We’re basically never happy. Going up Peru’s coast, we yearned for something other than desert. In the Altiplano, we would have killed for temperatures above 50F and altitudes below 10,000ft.. In Brazil we were dieing of 93F and endless manicured fields. So now we were convinced the Atlantic would be something different. And Uruguay would be much better than…wherever we are at the moment : )
We plotted our route south from the Iguacu Falls over a bottle of vino blanco: south through the very northern tip of Argentina, make a hard left after 250 miles and sprint across the very lower part of Brazil to the coastal town of Pelotas, Brazil. From there, ride down the coast of Brazil and enter Uruguay at the Chuy border town. Then, take Rutas 9/10/15/10/9/1 south along the coast, hitting all the little coastal towns between the border and Montevideo. After a bottle of vino blanco, it sounded like a plan to us.
We hauled freight for three days as we flew down Argentina and then crossed Brazil. Our freight hauling was made all the easier for KR because of two recent innovations: (1) A pillow. Talk about a “duh” moment, KR’s butt was starting to hurt and she came up with this wonderful addition to NV. Worked like a charm; and (2) Better living through chemistry, in this case we bought high power muscle relaxers for Karen’s back and the pain she’s been dealing with for weeks suddenly went away. I had a smile in my rear view mirror once again.
We rolled into Chuy to cross into Uruguay early one morning with absolutely no anxiety. That’s what seven border crossings and countless Immigration, Customs and Police bureaucrats will do to you — dumb down your senses. It helps that the last several crossings have been in remote, out-of-the-way towns where the the sharpest bureaucrats in the box probably aren’t sent for duty. But, once you’ve bribed a couple of officials, made “critical” mistakes that turned out not to be critical, and had all the bad luck and poor timing possible, you just learn to deal with it. And so we have and so we did at yet another crossing.
Ever since we made the decision to head to Buenos Aires sooner than later, we haven’t given any of the country we’ve passed through its due. We’re in too much of a self-imposed hurry. Same thing for Uruguay’s coast, but this time we did get the feel for three different kinds of beach towns.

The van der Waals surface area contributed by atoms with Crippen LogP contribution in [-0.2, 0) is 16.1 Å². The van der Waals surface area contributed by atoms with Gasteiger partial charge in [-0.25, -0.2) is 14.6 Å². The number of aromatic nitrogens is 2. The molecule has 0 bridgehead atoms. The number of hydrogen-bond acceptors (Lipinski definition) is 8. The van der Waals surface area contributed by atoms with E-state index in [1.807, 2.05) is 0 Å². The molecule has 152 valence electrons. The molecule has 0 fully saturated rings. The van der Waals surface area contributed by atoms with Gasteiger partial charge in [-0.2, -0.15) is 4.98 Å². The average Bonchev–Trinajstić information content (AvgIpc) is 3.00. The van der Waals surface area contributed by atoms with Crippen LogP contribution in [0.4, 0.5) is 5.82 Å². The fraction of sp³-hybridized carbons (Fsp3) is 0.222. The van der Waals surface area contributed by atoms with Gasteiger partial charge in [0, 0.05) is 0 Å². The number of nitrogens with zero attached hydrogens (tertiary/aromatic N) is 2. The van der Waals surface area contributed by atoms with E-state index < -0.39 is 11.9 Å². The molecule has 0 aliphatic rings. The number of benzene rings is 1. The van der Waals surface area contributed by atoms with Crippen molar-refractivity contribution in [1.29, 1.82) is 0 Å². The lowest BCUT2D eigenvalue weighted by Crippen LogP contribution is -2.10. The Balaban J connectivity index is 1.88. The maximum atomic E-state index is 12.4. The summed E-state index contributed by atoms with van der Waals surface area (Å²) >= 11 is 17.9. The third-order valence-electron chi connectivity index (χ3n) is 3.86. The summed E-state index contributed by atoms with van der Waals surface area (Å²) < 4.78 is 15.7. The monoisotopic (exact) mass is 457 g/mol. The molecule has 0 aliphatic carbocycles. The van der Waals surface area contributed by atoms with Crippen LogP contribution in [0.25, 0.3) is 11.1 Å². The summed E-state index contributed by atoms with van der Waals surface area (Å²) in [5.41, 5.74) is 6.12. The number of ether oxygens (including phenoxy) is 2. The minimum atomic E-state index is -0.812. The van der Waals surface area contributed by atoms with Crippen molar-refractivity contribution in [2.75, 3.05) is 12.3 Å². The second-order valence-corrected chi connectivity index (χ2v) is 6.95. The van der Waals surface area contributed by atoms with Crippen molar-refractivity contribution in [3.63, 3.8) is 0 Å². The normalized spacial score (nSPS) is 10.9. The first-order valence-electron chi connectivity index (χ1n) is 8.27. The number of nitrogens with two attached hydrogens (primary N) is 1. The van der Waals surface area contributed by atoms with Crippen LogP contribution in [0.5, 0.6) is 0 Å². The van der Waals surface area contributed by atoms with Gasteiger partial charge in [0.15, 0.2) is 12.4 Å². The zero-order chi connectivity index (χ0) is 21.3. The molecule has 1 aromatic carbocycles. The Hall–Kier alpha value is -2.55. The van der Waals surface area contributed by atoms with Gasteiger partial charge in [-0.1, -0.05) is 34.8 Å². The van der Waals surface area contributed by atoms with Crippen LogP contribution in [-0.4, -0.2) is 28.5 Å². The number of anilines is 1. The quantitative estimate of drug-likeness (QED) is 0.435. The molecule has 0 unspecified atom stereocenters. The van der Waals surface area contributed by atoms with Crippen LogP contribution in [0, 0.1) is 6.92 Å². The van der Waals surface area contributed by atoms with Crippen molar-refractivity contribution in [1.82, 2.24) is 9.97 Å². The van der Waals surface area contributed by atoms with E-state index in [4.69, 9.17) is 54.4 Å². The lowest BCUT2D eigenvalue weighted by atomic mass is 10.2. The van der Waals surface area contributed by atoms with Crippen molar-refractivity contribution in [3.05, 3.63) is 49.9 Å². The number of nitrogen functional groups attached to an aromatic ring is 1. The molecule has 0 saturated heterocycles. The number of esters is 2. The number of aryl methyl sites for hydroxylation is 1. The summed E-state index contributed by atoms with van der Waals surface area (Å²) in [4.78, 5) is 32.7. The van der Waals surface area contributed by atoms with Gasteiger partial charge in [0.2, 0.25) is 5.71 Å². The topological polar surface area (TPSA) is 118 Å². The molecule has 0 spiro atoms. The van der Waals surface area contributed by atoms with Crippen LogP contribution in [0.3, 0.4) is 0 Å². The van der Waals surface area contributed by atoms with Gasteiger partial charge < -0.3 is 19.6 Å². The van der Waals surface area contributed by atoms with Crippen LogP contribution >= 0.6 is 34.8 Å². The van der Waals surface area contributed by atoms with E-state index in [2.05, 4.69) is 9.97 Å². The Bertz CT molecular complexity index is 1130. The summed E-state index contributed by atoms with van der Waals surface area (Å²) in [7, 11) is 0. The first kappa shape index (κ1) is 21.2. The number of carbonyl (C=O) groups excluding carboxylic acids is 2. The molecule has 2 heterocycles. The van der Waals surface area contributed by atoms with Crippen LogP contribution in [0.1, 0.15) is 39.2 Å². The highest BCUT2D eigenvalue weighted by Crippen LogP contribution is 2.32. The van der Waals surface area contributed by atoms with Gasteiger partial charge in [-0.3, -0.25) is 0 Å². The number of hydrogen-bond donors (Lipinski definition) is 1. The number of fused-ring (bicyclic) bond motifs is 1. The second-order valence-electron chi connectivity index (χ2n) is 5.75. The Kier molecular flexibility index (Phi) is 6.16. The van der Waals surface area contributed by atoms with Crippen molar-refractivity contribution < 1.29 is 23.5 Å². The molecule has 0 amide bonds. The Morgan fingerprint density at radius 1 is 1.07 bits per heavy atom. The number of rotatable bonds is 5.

First up was the one closest to our hearts, Punta del Diablo, a rundown, laid-back, party till you can’t crawl down the beach any longer, beautiful, rustic little town hard on the rocks 250 miles north of Montevideo. Streets are mud and sand, all the “buildings” are lean-tos or something equally sturdy. I especially liked it as this was the off season and 90% of the vacation rentals were empty. Only a few oddball tourists like ourselves and the year rounders were around. Letting one’s hair down isn’t an issue in Punta del Diablo…
Next up was the exact opposite; the coast around Punta del Este is one of the places where the rich and famous play. Huge, dramatic homes command sweeping views of the ocean and beach. Art galleries and furniture boutiques out number any other type of retail establishment. We spent a wonderful morning at a french cafe in Jose Ignacio, sipping coffee (or Chardonay depending on which seat of NV one occupied), checking email, and browsing the jewelry shops. Here the strange looks we got were not what we were use to — strange and wondrous — but strange in the sense of… who are these grungy looking people and why are they here?
Finally, we stayed overnight in an example of Beaches Past: Piriapolis. Named for its Italian founder, Piriapolis is the resort you’d love to go to … in the 1970s! Lots of stylish buildings past their sell by dates, a proud town history that few care about any longer, and few people even our age tend to make one feel like we missed the good times . And the room wasn’t even cheap!
Our final day in Uruguay was spent in Colonia, a Carmel-by-the-Sea kinda place except its not by the sea but the Rio de la Plata. Cobble stone streets, really really old buildings, outside cafes left and right, and interesting old cars parked about, all make for a favorite day trip for Argentinians, just across the river by ferry. We dug deep and stayed in a really expensive hotel, wondered the streets looking in all the shops, and sipped wine and nibbled on cheese to our hearts content. Which for me was about an hour and a half and I was wondering what the ferry schedule was like. KR, being the laid back person she is, lasted a whole afternoon before she was thinking ferry as well.
Buenos Aires here we come!